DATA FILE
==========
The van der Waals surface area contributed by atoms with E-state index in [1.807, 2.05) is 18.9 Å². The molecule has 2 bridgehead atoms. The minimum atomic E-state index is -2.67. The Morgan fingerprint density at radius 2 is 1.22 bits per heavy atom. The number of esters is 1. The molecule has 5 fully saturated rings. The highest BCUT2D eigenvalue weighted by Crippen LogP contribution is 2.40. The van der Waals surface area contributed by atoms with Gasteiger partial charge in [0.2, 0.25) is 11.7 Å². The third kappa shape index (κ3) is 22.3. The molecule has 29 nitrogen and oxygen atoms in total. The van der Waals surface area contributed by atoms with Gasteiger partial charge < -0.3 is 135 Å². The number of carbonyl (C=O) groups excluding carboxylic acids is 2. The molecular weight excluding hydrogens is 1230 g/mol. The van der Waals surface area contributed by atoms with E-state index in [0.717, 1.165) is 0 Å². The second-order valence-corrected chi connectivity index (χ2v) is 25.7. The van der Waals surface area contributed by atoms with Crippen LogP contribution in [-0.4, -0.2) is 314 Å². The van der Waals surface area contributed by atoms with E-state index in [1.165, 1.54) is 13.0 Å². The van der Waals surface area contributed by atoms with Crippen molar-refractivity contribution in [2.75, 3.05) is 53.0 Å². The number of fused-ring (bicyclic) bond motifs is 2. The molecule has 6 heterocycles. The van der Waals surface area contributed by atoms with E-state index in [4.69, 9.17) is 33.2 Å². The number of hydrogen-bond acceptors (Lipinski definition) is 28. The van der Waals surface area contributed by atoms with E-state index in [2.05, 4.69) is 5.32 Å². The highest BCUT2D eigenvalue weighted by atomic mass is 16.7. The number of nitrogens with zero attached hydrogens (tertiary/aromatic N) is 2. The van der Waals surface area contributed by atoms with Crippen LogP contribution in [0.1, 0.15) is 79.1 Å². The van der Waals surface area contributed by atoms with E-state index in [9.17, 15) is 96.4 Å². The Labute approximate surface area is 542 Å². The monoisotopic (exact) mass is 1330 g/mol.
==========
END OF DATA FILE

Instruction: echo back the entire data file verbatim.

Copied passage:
The van der Waals surface area contributed by atoms with E-state index in [1.807, 2.05) is 18.9 Å². The molecule has 2 bridgehead atoms. The minimum atomic E-state index is -2.67. The Morgan fingerprint density at radius 2 is 1.22 bits per heavy atom. The number of esters is 1. The molecule has 5 fully saturated rings. The highest BCUT2D eigenvalue weighted by Crippen LogP contribution is 2.40. The van der Waals surface area contributed by atoms with Gasteiger partial charge in [0.2, 0.25) is 11.7 Å². The third kappa shape index (κ3) is 22.3. The molecule has 29 nitrogen and oxygen atoms in total. The van der Waals surface area contributed by atoms with Gasteiger partial charge < -0.3 is 135 Å². The number of carbonyl (C=O) groups excluding carboxylic acids is 2. The molecular weight excluding hydrogens is 1230 g/mol. The van der Waals surface area contributed by atoms with E-state index in [0.717, 1.165) is 0 Å². The second-order valence-corrected chi connectivity index (χ2v) is 25.7. The van der Waals surface area contributed by atoms with Crippen LogP contribution in [-0.4, -0.2) is 314 Å². The van der Waals surface area contributed by atoms with E-state index in [1.165, 1.54) is 13.0 Å². The van der Waals surface area contributed by atoms with Crippen molar-refractivity contribution in [2.75, 3.05) is 53.0 Å². The number of fused-ring (bicyclic) bond motifs is 2. The molecule has 6 heterocycles. The van der Waals surface area contributed by atoms with E-state index in [4.69, 9.17) is 33.2 Å². The number of hydrogen-bond acceptors (Lipinski definition) is 28. The van der Waals surface area contributed by atoms with E-state index in [2.05, 4.69) is 5.32 Å². The highest BCUT2D eigenvalue weighted by atomic mass is 16.7. The number of nitrogens with zero attached hydrogens (tertiary/aromatic N) is 2. The van der Waals surface area contributed by atoms with Crippen LogP contribution in [0.1, 0.15) is 79.1 Å². The van der Waals surface area contributed by atoms with E-state index in [9.17, 15) is 96.4 Å². The Labute approximate surface area is 542 Å². The monoisotopic (exact) mass is 1330 g/mol.